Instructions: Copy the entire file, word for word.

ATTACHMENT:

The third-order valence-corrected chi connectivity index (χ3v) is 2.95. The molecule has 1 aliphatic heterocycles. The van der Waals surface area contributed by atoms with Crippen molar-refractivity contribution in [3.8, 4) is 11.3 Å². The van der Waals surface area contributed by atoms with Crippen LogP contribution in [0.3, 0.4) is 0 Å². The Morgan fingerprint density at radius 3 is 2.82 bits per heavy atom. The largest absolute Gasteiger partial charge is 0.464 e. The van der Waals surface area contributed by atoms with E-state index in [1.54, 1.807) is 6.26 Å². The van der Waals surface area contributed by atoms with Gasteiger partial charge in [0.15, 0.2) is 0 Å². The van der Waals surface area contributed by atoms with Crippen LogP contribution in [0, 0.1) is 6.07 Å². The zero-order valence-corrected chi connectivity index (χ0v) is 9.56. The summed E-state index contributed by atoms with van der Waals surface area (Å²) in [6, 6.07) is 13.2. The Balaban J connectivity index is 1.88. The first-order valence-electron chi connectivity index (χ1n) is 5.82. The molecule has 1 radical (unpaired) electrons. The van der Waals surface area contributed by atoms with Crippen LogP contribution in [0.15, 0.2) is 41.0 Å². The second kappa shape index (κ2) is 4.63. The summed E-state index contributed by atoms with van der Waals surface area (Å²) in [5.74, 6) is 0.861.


The third-order valence-corrected chi connectivity index (χ3v) is 2.95. The molecule has 1 aliphatic heterocycles. The van der Waals surface area contributed by atoms with Crippen molar-refractivity contribution in [3.8, 4) is 11.3 Å². The van der Waals surface area contributed by atoms with Crippen LogP contribution in [0.3, 0.4) is 0 Å². The Morgan fingerprint density at radius 3 is 2.82 bits per heavy atom. The largest absolute Gasteiger partial charge is 0.464 e. The van der Waals surface area contributed by atoms with E-state index in [1.54, 1.807) is 6.26 Å². The van der Waals surface area contributed by atoms with Gasteiger partial charge in [0.15, 0.2) is 0 Å². The van der Waals surface area contributed by atoms with Crippen LogP contribution in [0, 0.1) is 6.07 Å². The zero-order valence-corrected chi connectivity index (χ0v) is 9.56. The summed E-state index contributed by atoms with van der Waals surface area (Å²) in [6, 6.07) is 13.2. The Balaban J connectivity index is 1.88. The first-order valence-electron chi connectivity index (χ1n) is 5.82. The molecule has 1 radical (unpaired) electrons. The van der Waals surface area contributed by atoms with Crippen LogP contribution in [0.15, 0.2) is 41.0 Å². The second kappa shape index (κ2) is 4.63. The summed E-state index contributed by atoms with van der Waals surface area (Å²) in [5.74, 6) is 0.861.